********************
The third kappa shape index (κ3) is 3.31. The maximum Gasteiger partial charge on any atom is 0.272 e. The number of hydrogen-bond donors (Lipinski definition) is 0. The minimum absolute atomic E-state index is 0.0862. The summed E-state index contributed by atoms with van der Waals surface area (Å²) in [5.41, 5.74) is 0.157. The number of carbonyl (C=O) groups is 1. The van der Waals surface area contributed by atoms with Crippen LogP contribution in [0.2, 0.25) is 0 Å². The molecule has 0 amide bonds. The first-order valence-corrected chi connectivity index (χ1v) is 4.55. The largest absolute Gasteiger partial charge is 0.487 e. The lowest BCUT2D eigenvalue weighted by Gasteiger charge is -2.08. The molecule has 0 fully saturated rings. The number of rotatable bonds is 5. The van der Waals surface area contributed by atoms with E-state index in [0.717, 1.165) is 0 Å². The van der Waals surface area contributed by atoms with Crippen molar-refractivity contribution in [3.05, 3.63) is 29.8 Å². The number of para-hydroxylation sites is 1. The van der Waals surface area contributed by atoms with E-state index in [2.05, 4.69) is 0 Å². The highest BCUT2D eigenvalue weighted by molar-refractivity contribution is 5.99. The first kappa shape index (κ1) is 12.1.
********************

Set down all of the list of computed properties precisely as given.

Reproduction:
The third kappa shape index (κ3) is 3.31. The maximum Gasteiger partial charge on any atom is 0.272 e. The number of hydrogen-bond donors (Lipinski definition) is 0. The minimum absolute atomic E-state index is 0.0862. The summed E-state index contributed by atoms with van der Waals surface area (Å²) in [5.41, 5.74) is 0.157. The number of carbonyl (C=O) groups is 1. The van der Waals surface area contributed by atoms with Crippen LogP contribution in [0.2, 0.25) is 0 Å². The molecule has 0 amide bonds. The first-order valence-corrected chi connectivity index (χ1v) is 4.55. The largest absolute Gasteiger partial charge is 0.487 e. The lowest BCUT2D eigenvalue weighted by Gasteiger charge is -2.08. The molecule has 0 fully saturated rings. The number of rotatable bonds is 5. The van der Waals surface area contributed by atoms with E-state index in [0.717, 1.165) is 0 Å². The van der Waals surface area contributed by atoms with Crippen molar-refractivity contribution in [3.05, 3.63) is 29.8 Å². The number of para-hydroxylation sites is 1. The van der Waals surface area contributed by atoms with E-state index in [2.05, 4.69) is 0 Å². The highest BCUT2D eigenvalue weighted by molar-refractivity contribution is 5.99. The first kappa shape index (κ1) is 12.1.